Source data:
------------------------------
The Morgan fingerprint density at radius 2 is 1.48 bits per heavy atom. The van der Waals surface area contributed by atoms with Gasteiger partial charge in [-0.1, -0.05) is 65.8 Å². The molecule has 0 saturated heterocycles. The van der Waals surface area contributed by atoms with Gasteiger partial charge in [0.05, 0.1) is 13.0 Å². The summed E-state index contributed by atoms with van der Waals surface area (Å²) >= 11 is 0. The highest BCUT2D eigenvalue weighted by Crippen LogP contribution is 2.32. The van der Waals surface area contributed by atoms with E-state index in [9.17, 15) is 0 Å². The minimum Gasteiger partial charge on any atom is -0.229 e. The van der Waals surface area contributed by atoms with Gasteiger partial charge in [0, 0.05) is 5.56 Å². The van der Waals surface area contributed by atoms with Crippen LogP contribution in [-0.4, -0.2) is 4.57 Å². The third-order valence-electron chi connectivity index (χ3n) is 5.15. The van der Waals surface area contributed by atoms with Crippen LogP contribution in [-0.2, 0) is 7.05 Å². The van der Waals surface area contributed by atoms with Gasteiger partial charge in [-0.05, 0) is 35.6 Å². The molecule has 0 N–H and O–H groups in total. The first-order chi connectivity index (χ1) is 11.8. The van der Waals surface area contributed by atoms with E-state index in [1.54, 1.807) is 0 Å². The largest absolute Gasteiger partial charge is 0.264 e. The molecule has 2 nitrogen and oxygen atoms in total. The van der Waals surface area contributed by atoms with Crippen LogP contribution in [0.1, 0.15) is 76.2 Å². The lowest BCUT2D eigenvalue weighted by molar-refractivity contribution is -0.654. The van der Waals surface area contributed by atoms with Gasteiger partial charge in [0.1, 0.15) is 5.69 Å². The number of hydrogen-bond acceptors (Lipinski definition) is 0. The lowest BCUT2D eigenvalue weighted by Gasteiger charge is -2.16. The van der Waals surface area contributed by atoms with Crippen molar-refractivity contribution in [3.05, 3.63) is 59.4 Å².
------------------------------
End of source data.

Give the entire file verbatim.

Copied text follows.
The Morgan fingerprint density at radius 2 is 1.48 bits per heavy atom. The van der Waals surface area contributed by atoms with Gasteiger partial charge in [-0.1, -0.05) is 65.8 Å². The molecule has 0 saturated heterocycles. The van der Waals surface area contributed by atoms with Gasteiger partial charge in [0.05, 0.1) is 13.0 Å². The summed E-state index contributed by atoms with van der Waals surface area (Å²) >= 11 is 0. The highest BCUT2D eigenvalue weighted by Crippen LogP contribution is 2.32. The van der Waals surface area contributed by atoms with E-state index in [9.17, 15) is 0 Å². The minimum Gasteiger partial charge on any atom is -0.229 e. The van der Waals surface area contributed by atoms with Gasteiger partial charge in [0, 0.05) is 5.56 Å². The van der Waals surface area contributed by atoms with Crippen LogP contribution in [-0.4, -0.2) is 4.57 Å². The third-order valence-electron chi connectivity index (χ3n) is 5.15. The van der Waals surface area contributed by atoms with Crippen LogP contribution in [-0.2, 0) is 7.05 Å². The van der Waals surface area contributed by atoms with Gasteiger partial charge in [-0.05, 0) is 35.6 Å². The molecule has 0 N–H and O–H groups in total. The first-order chi connectivity index (χ1) is 11.8. The van der Waals surface area contributed by atoms with E-state index in [1.54, 1.807) is 0 Å². The largest absolute Gasteiger partial charge is 0.264 e. The molecule has 2 nitrogen and oxygen atoms in total. The van der Waals surface area contributed by atoms with Crippen LogP contribution in [0.1, 0.15) is 76.2 Å². The lowest BCUT2D eigenvalue weighted by molar-refractivity contribution is -0.654. The van der Waals surface area contributed by atoms with Gasteiger partial charge in [0.1, 0.15) is 5.69 Å². The number of hydrogen-bond acceptors (Lipinski definition) is 0. The lowest BCUT2D eigenvalue weighted by Gasteiger charge is -2.16. The van der Waals surface area contributed by atoms with Crippen molar-refractivity contribution in [3.05, 3.63) is 59.4 Å².